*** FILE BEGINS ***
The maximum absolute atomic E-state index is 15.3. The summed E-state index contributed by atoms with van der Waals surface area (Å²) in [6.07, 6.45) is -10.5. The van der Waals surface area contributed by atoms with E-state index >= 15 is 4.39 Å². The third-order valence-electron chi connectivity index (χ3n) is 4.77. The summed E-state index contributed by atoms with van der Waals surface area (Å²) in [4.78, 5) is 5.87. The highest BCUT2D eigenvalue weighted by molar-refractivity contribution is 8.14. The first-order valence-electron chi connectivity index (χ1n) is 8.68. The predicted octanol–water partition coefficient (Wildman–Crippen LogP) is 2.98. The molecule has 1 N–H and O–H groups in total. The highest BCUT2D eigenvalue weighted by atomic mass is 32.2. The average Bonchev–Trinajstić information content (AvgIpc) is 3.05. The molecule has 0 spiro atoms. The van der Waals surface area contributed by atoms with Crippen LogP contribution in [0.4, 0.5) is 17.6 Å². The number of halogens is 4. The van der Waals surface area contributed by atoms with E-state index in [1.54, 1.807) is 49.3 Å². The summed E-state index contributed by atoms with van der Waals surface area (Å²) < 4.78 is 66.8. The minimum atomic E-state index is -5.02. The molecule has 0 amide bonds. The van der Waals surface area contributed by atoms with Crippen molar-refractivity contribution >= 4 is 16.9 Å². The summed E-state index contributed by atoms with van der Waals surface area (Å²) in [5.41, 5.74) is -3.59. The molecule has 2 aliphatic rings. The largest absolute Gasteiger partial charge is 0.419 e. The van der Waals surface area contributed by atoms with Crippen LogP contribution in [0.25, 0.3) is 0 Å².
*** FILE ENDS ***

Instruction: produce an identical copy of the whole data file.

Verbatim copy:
The maximum absolute atomic E-state index is 15.3. The summed E-state index contributed by atoms with van der Waals surface area (Å²) in [6.07, 6.45) is -10.5. The van der Waals surface area contributed by atoms with E-state index >= 15 is 4.39 Å². The third-order valence-electron chi connectivity index (χ3n) is 4.77. The summed E-state index contributed by atoms with van der Waals surface area (Å²) in [4.78, 5) is 5.87. The highest BCUT2D eigenvalue weighted by molar-refractivity contribution is 8.14. The first-order valence-electron chi connectivity index (χ1n) is 8.68. The predicted octanol–water partition coefficient (Wildman–Crippen LogP) is 2.98. The molecule has 1 N–H and O–H groups in total. The highest BCUT2D eigenvalue weighted by atomic mass is 32.2. The average Bonchev–Trinajstić information content (AvgIpc) is 3.05. The molecule has 0 spiro atoms. The van der Waals surface area contributed by atoms with Crippen LogP contribution in [0.4, 0.5) is 17.6 Å². The number of halogens is 4. The van der Waals surface area contributed by atoms with E-state index in [1.54, 1.807) is 49.3 Å². The summed E-state index contributed by atoms with van der Waals surface area (Å²) < 4.78 is 66.8. The minimum atomic E-state index is -5.02. The molecule has 0 amide bonds. The van der Waals surface area contributed by atoms with Crippen molar-refractivity contribution >= 4 is 16.9 Å². The summed E-state index contributed by atoms with van der Waals surface area (Å²) in [5.41, 5.74) is -3.59. The molecule has 2 aliphatic rings. The largest absolute Gasteiger partial charge is 0.419 e. The van der Waals surface area contributed by atoms with Crippen LogP contribution in [0.25, 0.3) is 0 Å².